Elizabeth Patton


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Institute of Genetics and Molecular Medicine, University of Edinburgh, UK. Dr Patton received a BSc Honours degree from King’s College at Dalhousie University, and a PhD from the University of Toronto, working with Mike Tyers to discover how E3 ubiquitin ligases control cell division. Following this, Liz received a Human Frontier Science Programme Postdoctoral Fellowship to work with Professor Len Zon at Harvard Medical School, where she developed a zebrafish model for melanoma. Her lab uses chemical genetic approaches in zebrafish to investigate gene-drug interactions in melanocyte development, as well as in melanoma biology. Dr Patton is a Handling Editor at Disease Models and Mechanisms (Company of Biologists, Cambridge UK), and serves as an editorial board member for Pigment Cell and Melanoma Research (Wiley). Dr Patton was the founding President of the Zebrafish Disease Models Society (2013-2015) and currently serves as a Board member, and is an elected member of the Young Academy of Scotland at the Royal Society of Edinburgh, and the European Society of Pigment Cell Research. Dr. Patton’s research is funded by the Medical Research Council, the European Research Council, the Wellcome Trust, and a L’Oréal Paris USA–MRA Team Science Award for Women in Scientific Research.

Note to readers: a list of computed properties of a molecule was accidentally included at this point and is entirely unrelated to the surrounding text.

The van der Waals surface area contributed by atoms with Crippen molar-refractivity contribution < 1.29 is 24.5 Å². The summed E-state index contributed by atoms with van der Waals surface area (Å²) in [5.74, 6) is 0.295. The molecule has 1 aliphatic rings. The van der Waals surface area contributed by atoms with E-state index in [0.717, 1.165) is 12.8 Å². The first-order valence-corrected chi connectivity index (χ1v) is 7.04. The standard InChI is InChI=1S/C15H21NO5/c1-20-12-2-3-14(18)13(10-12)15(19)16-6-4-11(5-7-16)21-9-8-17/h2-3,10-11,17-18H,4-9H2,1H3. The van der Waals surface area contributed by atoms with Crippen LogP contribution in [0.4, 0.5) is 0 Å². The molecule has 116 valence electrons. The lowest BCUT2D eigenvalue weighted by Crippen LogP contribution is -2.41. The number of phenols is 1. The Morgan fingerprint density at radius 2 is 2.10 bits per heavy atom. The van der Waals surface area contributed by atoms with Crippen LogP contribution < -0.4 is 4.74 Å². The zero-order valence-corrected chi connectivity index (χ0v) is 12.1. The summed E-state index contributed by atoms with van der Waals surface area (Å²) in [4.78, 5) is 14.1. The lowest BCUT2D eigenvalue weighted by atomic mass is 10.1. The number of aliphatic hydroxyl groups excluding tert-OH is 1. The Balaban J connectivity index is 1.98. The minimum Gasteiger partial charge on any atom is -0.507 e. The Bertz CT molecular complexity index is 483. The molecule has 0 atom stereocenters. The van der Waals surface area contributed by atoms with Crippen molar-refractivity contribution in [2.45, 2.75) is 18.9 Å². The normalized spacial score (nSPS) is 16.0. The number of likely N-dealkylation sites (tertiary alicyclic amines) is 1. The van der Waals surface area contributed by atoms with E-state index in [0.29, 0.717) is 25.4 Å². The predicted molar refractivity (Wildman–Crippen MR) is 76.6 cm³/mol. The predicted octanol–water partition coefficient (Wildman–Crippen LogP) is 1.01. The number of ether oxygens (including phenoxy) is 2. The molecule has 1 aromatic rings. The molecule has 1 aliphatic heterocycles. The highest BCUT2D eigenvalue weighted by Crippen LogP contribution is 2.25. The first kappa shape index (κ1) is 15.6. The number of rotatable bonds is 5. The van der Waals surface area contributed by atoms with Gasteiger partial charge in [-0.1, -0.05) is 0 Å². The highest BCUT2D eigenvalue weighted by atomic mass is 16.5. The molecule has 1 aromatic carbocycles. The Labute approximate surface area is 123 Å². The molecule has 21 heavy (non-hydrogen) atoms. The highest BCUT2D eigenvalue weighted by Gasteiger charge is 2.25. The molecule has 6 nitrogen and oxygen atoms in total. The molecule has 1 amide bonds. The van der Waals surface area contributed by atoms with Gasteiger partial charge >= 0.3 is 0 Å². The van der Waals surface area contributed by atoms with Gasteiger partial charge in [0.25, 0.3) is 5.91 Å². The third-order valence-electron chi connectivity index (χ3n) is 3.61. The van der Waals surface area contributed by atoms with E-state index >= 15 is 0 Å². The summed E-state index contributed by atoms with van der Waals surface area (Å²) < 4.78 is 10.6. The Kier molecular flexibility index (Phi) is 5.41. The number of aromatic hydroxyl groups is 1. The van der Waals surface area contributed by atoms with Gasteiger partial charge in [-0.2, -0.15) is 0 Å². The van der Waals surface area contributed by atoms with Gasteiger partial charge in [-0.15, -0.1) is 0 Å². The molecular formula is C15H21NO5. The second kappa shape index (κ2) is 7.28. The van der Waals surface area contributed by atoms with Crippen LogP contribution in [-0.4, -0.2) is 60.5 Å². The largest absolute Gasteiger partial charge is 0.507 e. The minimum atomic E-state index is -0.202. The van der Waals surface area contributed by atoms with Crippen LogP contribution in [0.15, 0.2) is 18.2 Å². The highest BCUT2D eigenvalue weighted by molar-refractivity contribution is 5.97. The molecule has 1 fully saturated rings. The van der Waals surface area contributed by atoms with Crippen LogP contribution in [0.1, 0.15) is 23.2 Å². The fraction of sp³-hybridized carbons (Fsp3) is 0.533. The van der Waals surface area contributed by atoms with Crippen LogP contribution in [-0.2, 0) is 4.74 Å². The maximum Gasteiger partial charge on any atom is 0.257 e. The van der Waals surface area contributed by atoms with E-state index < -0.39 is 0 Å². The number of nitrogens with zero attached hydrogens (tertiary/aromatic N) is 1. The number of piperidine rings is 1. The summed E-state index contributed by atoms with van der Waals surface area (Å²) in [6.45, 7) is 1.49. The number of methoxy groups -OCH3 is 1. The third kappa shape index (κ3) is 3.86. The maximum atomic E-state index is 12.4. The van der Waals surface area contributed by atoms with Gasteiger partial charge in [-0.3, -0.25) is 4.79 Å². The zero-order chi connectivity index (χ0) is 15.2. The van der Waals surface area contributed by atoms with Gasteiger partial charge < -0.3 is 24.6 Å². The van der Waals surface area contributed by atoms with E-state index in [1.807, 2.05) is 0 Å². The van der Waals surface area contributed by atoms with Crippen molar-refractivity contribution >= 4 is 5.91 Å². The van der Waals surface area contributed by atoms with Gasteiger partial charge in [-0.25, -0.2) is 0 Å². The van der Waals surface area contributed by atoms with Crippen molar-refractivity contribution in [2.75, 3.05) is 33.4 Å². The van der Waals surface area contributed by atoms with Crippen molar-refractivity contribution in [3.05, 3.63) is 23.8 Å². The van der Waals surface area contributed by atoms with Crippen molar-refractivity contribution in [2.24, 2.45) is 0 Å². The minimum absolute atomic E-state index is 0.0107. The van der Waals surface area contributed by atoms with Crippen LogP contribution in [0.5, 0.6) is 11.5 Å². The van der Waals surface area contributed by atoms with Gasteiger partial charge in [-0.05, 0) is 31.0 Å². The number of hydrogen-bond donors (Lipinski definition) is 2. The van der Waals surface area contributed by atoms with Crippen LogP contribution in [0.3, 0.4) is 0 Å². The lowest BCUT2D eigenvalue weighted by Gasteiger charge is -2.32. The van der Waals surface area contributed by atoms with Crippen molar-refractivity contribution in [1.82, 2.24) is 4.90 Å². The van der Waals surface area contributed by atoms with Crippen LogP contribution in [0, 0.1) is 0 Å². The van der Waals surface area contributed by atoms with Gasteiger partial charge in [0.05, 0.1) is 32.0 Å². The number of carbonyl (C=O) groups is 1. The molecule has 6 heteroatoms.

My research in a nutshell

Melanocyte Development and Melanoma

Melanoma accounts for 80% of the deaths from skin cancer, and incidence continues to rise rapidly. Aggressive and resistant to chemotherapies, individuals with metastatic melanoma often have a life expectancy of less than one year. Our research is focused on understanding how melanocytes – the pigment cells that become melanoma – develop, divide, migrate and maintain homeostatis within their microenvironment, as well as the genetic and cellular events that cause melancoytes to form moles and their progression to invasive cancer. To do this, we use the zebrafish system, which allows both the visualization of developing and migrating melanocytes, as well as their aberrant progression to melanoma.

The zebrafish is a powerful model system to study developmental biology, chemical biology and disease models. Due to the similar genetic, molecular and cancer pathology between humans and fish, our melanoma progression model can be viewed as an important starting point for identifying novel genes, environmental conditions, and therapeutic compounds that affect melanoma progression.

Our lab uses the zebrafish system to understand the development of melanocytes, with a view to how these processes are altered in melanoma. We use genetics and chemical-biology to discover the fundamental processes that contribute to melanocyte development during embryogenesis, and explore how these processes contribute to melanoma development. We have two zebrafish facilities at the IGMM, and access to a wide range of transgenic and genetic lines, diverse chemical libraries, and state-of-the-art imaging facilities.

Education/Academic qualification

Doctor of Science, University of Toronto

Award Date: 1 Jan 2001

Bachelor of Science, Dalhousie University, Canada

Award Date: 1 Jan 1995


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